On top of this, conditions are demanding. People need to feel acknowledged and supported in order to keep thriving in tomorrow’s workplace.

Growth mindset

Another skill Optus values in its leaders is that of a ‘growth mindset’. As companies continue to digitally transform, leading with a growth mindset is increasingly important.

A ‘growth mindset’ means fostering an underlying belief that you, as a leader, aren’t limited. It means believing that your abilities, ways of thinking and intelligence can continue to grow with time and experience.

From Diaz’ perspective, a ‘growth mindset’ also includes key elements like:

  • Focusing on the impact you and your team can make
  • Relishing new opportunities
  • Being willing to take on feedback

This skill is particularly important for tomorrow’s workplace, as the practice of change management grows to encompass more than just reactively managing individual changes. Instead, change becomes constant, and needs to be led from a place of excitement about every new opportunity on the horizon.

A growth mindset will also help you stay competitive, and foster every competitive advantage at your fingertips.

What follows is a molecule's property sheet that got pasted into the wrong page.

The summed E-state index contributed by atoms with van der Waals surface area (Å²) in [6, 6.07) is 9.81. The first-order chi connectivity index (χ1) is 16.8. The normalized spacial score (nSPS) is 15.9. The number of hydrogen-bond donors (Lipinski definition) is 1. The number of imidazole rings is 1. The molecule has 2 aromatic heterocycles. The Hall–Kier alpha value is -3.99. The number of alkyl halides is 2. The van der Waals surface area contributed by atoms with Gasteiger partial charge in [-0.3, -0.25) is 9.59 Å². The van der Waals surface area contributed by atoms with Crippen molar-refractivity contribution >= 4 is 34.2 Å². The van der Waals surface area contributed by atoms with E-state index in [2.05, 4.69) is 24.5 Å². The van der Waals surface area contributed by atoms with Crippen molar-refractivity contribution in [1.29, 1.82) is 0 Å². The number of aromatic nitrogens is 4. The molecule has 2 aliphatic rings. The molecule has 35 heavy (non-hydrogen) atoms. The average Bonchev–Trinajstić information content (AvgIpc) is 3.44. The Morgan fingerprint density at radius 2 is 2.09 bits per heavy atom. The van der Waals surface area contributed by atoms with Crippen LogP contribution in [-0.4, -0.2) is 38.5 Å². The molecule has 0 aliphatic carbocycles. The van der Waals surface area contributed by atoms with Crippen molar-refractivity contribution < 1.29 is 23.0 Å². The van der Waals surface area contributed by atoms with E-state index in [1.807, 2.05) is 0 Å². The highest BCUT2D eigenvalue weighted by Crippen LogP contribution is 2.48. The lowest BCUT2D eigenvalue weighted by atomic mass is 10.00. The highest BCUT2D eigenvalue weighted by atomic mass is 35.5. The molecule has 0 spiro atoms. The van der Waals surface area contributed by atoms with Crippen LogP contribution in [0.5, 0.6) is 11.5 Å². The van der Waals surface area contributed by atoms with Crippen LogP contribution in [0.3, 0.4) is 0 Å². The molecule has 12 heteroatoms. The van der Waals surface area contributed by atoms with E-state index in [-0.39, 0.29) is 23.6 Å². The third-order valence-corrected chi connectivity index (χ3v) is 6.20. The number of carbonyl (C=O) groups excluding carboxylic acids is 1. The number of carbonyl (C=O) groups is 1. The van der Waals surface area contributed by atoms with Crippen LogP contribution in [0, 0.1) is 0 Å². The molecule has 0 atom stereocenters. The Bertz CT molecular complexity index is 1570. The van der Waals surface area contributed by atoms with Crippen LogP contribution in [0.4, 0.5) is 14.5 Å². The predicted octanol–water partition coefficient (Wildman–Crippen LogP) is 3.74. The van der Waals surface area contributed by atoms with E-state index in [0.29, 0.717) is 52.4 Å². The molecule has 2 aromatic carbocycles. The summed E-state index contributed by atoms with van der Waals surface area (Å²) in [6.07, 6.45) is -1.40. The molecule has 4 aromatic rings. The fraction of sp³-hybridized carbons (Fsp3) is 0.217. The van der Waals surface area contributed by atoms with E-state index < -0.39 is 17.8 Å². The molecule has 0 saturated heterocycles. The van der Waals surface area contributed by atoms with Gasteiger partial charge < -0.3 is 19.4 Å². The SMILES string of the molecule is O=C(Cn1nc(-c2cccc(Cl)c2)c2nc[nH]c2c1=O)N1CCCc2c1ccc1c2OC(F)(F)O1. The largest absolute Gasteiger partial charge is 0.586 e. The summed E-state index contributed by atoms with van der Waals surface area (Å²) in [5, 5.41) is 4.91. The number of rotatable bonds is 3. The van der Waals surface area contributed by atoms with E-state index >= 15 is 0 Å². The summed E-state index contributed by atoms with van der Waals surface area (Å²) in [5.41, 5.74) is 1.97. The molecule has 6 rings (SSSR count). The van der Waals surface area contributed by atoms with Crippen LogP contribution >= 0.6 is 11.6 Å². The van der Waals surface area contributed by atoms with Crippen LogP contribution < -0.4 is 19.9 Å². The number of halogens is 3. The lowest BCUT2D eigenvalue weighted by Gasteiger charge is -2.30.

Oliver at A Cloud Guru agrees that continual learning and feedback is key to fostering a culture of growth:

“What we really aim to do at A Cloud Guru is make sure that we, ourselves, never stop learning,” he says. “As leaders, we look to foster a culture of learning among the people we lead: encourage employees to not just share ideas and knowledge, but generate new ones as well, and really cultivate these knowledge feedback cycles between everyone in the business.”

For Oliver, effective leadership isn’t just about leading – it’s also about empowering employees to be their best.

“Passionate people that are encouraged to be at the top of their class will want to stay ahead, will want to assess new technologies, and will want to bring these in when it will drive value to the business.”

Seeking a culture of leadership success  

If you’re serious about becoming a leader for tomorrow’s workplace, you need to seek out companies with a culture of leadership success.

That means you need to find companies that value and recognise these skills, and actively invest in them.

Ready for a role within a culture of leadership success?